NPR from Illinois State University
Play Live Radio
Next Up:
0:00
0:00
Available On Air Stations

Federal Emergency Declaration Aims To Address Regional Propane Shortage

Propane.jpg
Credit Wikimedia Commons
/

UPDATE 11/22/19:

This week, following a bipartisan letter Congresswoman Lauren Underwood (IL-14) sent to the Federal Energy Regulatory Commission (FERC) to address propane supply shortages, the FERC announced that farmers in the Midwest will receive temporary emergency shipments of propane.

According to a news release, in the letter sent on Thursday, Nov. 14, Underwood and 30 other bipartisan members of Congress highlighted the challenges farmers across the Midwest are facing while working to finish harvest and prepare grain for storage without an adequate supply of propane.

U.S. Senator Dick Durbin praised a decision by the Federal Emergency Regulatory Commission to allow emergency propane deliveries to the Midwest.  He said shipments to Illinois will assist “farmers struggling to dry wet crops. ” He added that this will help rural farms, businesses, and residents in an “endlessly challenging year.”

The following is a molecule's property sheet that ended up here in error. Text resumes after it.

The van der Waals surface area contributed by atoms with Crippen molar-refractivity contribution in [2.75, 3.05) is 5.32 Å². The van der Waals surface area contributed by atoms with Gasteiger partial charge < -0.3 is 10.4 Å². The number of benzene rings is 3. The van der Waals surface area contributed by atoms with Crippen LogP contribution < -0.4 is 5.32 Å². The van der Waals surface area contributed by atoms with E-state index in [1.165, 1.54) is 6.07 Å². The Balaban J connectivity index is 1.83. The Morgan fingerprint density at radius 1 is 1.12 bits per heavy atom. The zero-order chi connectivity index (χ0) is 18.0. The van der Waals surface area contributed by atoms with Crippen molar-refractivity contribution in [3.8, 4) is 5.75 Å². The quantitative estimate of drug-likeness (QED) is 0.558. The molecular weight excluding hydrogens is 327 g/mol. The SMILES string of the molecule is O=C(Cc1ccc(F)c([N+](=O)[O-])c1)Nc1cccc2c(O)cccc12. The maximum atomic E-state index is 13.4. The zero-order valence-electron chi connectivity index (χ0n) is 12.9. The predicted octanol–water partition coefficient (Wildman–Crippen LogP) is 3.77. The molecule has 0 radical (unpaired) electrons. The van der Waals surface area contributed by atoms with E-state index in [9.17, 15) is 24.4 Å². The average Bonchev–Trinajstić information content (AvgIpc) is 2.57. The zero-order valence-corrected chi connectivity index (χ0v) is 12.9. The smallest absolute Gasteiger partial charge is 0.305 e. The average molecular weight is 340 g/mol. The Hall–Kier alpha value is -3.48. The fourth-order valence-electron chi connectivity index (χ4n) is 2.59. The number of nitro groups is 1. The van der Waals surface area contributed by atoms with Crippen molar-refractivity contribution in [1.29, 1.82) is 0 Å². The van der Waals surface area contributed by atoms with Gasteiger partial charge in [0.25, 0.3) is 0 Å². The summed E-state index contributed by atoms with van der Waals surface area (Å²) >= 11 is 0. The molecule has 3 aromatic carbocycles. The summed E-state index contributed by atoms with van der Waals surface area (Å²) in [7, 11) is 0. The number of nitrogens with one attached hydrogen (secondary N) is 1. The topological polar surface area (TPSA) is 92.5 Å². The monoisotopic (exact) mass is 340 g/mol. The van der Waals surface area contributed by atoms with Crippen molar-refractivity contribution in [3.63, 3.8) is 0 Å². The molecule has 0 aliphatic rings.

The federal government is acting to ease a shortage of propane in the Midwest. 

Illinois is one of seven states with a much greater demand for propane than is available.

Officials said colder temperatures that led to increased demand for the gas are partly to blame, particularly in rural areas. Illinois Director of Agriculture John  Sullivan said farmers use it both for heating and to reduce the moisture content of their corn.  

“It’s been a wet fall," he said, "and this grain is wet, and so it’s taken more energy to dry that crop down."

To address the shortage, the Federal Motor Carrier Safety Administration passed a regional emergency declaration. It relaxes some of the rules on transporting propane so that it’s easier for drivers to transport the gas where it’s needed. 

Other states affected by the shortage include Wisconsin, Iowa, Missouri, Minnesota, Kansas, and Nebraska.

Copyright 2021 WNIJ Northern Public Radio. To see more, visit WNIJ Northern Public Radio.